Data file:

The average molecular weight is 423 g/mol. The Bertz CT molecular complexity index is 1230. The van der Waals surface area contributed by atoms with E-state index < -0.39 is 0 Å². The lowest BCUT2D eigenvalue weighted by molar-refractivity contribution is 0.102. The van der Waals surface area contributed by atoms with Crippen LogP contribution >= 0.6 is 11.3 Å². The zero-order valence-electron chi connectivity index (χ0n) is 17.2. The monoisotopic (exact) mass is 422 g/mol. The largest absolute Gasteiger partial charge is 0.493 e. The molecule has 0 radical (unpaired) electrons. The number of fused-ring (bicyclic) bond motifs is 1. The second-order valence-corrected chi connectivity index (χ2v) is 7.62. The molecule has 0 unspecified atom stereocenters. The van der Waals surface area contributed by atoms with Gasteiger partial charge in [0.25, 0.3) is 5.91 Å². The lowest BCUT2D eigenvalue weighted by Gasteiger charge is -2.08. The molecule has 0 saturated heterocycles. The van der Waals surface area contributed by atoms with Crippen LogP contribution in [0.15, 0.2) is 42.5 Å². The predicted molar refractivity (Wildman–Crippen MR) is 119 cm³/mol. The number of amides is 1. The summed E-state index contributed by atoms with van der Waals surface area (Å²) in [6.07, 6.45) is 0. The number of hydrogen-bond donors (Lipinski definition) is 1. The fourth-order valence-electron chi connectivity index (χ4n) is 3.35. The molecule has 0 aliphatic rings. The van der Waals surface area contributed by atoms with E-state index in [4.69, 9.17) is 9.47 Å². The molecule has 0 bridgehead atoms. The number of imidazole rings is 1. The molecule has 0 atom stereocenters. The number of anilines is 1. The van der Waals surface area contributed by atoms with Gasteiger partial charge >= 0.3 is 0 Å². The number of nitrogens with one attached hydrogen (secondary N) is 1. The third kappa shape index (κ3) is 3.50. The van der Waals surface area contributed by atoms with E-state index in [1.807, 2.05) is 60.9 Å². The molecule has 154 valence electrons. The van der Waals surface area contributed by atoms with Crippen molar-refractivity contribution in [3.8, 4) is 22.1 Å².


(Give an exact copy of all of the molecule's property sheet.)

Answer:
The average molecular weight is 423 g/mol. The Bertz CT molecular complexity index is 1230. The van der Waals surface area contributed by atoms with E-state index < -0.39 is 0 Å². The lowest BCUT2D eigenvalue weighted by molar-refractivity contribution is 0.102. The van der Waals surface area contributed by atoms with Crippen LogP contribution >= 0.6 is 11.3 Å². The zero-order valence-electron chi connectivity index (χ0n) is 17.2. The monoisotopic (exact) mass is 422 g/mol. The largest absolute Gasteiger partial charge is 0.493 e. The molecule has 0 radical (unpaired) electrons. The number of fused-ring (bicyclic) bond motifs is 1. The second-order valence-corrected chi connectivity index (χ2v) is 7.62. The molecule has 0 unspecified atom stereocenters. The van der Waals surface area contributed by atoms with Gasteiger partial charge in [0.25, 0.3) is 5.91 Å². The lowest BCUT2D eigenvalue weighted by Gasteiger charge is -2.08. The molecule has 0 saturated heterocycles. The van der Waals surface area contributed by atoms with Crippen LogP contribution in [0.15, 0.2) is 42.5 Å². The predicted molar refractivity (Wildman–Crippen MR) is 119 cm³/mol. The number of amides is 1. The summed E-state index contributed by atoms with van der Waals surface area (Å²) in [6.07, 6.45) is 0. The number of hydrogen-bond donors (Lipinski definition) is 1. The fourth-order valence-electron chi connectivity index (χ4n) is 3.35. The molecule has 0 aliphatic rings. The van der Waals surface area contributed by atoms with E-state index in [4.69, 9.17) is 9.47 Å². The molecule has 0 bridgehead atoms. The number of imidazole rings is 1. The molecule has 0 atom stereocenters. The number of anilines is 1. The van der Waals surface area contributed by atoms with Gasteiger partial charge >= 0.3 is 0 Å². The number of nitrogens with one attached hydrogen (secondary N) is 1. The third kappa shape index (κ3) is 3.50. The van der Waals surface area contributed by atoms with E-state index in [1.807, 2.05) is 60.9 Å². The molecule has 154 valence electrons. The van der Waals surface area contributed by atoms with Crippen molar-refractivity contribution in [3.8, 4) is 22.1 Å².